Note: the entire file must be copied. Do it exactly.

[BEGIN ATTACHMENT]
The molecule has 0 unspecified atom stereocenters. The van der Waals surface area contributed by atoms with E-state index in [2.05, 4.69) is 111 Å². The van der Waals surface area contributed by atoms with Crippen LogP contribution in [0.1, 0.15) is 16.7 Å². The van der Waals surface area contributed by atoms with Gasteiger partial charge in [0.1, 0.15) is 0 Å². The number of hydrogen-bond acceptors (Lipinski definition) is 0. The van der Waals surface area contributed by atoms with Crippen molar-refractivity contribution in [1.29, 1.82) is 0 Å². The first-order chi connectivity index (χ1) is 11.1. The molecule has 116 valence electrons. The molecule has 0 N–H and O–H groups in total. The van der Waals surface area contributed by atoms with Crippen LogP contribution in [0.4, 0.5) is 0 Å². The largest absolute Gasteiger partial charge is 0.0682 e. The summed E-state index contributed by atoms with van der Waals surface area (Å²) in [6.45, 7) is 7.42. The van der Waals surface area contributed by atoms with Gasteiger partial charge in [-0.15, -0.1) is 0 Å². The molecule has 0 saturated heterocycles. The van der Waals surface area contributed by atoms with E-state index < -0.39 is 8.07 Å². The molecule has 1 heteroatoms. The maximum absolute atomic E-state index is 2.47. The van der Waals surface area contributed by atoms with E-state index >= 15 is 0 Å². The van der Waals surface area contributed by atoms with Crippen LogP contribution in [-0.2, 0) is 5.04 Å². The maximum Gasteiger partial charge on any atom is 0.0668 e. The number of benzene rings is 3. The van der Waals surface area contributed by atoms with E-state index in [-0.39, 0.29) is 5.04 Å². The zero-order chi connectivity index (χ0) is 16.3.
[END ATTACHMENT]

The molecule has 0 unspecified atom stereocenters. The van der Waals surface area contributed by atoms with E-state index in [2.05, 4.69) is 111 Å². The van der Waals surface area contributed by atoms with Crippen LogP contribution in [0.1, 0.15) is 16.7 Å². The van der Waals surface area contributed by atoms with Gasteiger partial charge in [0.1, 0.15) is 0 Å². The number of hydrogen-bond acceptors (Lipinski definition) is 0. The van der Waals surface area contributed by atoms with Crippen molar-refractivity contribution in [1.29, 1.82) is 0 Å². The first-order chi connectivity index (χ1) is 11.1. The molecule has 116 valence electrons. The molecule has 0 N–H and O–H groups in total. The van der Waals surface area contributed by atoms with Crippen LogP contribution in [0.4, 0.5) is 0 Å². The largest absolute Gasteiger partial charge is 0.0682 e. The summed E-state index contributed by atoms with van der Waals surface area (Å²) in [6.45, 7) is 7.42. The van der Waals surface area contributed by atoms with Gasteiger partial charge in [-0.15, -0.1) is 0 Å². The molecule has 0 saturated heterocycles. The van der Waals surface area contributed by atoms with E-state index < -0.39 is 8.07 Å². The molecule has 1 heteroatoms. The maximum absolute atomic E-state index is 2.47. The van der Waals surface area contributed by atoms with E-state index >= 15 is 0 Å². The van der Waals surface area contributed by atoms with Crippen LogP contribution in [-0.2, 0) is 5.04 Å². The maximum Gasteiger partial charge on any atom is 0.0668 e. The number of benzene rings is 3. The van der Waals surface area contributed by atoms with E-state index in [-0.39, 0.29) is 5.04 Å². The zero-order chi connectivity index (χ0) is 16.3.